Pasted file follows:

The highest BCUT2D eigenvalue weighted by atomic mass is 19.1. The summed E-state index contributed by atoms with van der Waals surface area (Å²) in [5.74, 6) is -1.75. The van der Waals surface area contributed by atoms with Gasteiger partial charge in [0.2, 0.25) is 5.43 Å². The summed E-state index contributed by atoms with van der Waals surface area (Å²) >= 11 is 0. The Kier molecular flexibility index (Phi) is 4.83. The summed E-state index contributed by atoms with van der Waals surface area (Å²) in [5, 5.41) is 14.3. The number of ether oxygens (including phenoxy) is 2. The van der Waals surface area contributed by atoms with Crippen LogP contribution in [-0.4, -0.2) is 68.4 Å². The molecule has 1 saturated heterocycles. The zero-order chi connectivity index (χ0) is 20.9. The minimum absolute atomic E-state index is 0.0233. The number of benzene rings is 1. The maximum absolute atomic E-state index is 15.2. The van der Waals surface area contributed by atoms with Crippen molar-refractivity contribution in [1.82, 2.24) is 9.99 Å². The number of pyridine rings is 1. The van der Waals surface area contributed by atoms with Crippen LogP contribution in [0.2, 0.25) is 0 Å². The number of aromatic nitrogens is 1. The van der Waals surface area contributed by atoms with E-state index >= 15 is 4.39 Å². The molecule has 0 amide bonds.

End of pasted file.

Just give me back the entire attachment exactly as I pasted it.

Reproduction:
The highest BCUT2D eigenvalue weighted by atomic mass is 19.1. The summed E-state index contributed by atoms with van der Waals surface area (Å²) in [5.74, 6) is -1.75. The van der Waals surface area contributed by atoms with Gasteiger partial charge in [0.2, 0.25) is 5.43 Å². The summed E-state index contributed by atoms with van der Waals surface area (Å²) >= 11 is 0. The Kier molecular flexibility index (Phi) is 4.83. The summed E-state index contributed by atoms with van der Waals surface area (Å²) in [5, 5.41) is 14.3. The number of ether oxygens (including phenoxy) is 2. The van der Waals surface area contributed by atoms with Crippen LogP contribution in [-0.4, -0.2) is 68.4 Å². The molecule has 1 saturated heterocycles. The zero-order chi connectivity index (χ0) is 20.9. The minimum absolute atomic E-state index is 0.0233. The number of benzene rings is 1. The maximum absolute atomic E-state index is 15.2. The van der Waals surface area contributed by atoms with Crippen molar-refractivity contribution in [1.82, 2.24) is 9.99 Å². The number of pyridine rings is 1. The van der Waals surface area contributed by atoms with Crippen LogP contribution in [0.2, 0.25) is 0 Å². The number of aromatic nitrogens is 1. The van der Waals surface area contributed by atoms with E-state index >= 15 is 4.39 Å². The molecule has 0 amide bonds.